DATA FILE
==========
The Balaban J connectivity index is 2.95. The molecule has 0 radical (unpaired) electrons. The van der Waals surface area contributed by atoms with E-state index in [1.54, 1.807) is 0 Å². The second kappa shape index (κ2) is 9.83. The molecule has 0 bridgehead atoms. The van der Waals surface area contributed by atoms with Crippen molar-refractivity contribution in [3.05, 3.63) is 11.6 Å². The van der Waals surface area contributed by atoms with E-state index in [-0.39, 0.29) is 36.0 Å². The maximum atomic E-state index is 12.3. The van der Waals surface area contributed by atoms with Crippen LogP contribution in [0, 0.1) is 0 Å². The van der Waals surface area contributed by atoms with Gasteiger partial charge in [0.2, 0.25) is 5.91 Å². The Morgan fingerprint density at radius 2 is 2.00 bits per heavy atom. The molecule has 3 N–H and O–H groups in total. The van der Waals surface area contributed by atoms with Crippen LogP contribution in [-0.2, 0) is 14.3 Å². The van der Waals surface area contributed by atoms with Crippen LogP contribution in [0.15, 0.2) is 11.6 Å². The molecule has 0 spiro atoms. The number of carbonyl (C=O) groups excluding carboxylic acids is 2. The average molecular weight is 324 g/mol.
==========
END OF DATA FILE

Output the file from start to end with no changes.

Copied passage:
The Balaban J connectivity index is 2.95. The molecule has 0 radical (unpaired) electrons. The van der Waals surface area contributed by atoms with E-state index in [1.54, 1.807) is 0 Å². The second kappa shape index (κ2) is 9.83. The molecule has 0 bridgehead atoms. The van der Waals surface area contributed by atoms with Crippen molar-refractivity contribution in [3.05, 3.63) is 11.6 Å². The van der Waals surface area contributed by atoms with E-state index in [-0.39, 0.29) is 36.0 Å². The maximum atomic E-state index is 12.3. The van der Waals surface area contributed by atoms with Crippen LogP contribution in [0, 0.1) is 0 Å². The van der Waals surface area contributed by atoms with Gasteiger partial charge in [0.2, 0.25) is 5.91 Å². The Morgan fingerprint density at radius 2 is 2.00 bits per heavy atom. The molecule has 3 N–H and O–H groups in total. The van der Waals surface area contributed by atoms with Crippen LogP contribution in [-0.2, 0) is 14.3 Å². The van der Waals surface area contributed by atoms with Crippen LogP contribution in [0.15, 0.2) is 11.6 Å². The molecule has 0 spiro atoms. The number of carbonyl (C=O) groups excluding carboxylic acids is 2. The average molecular weight is 324 g/mol.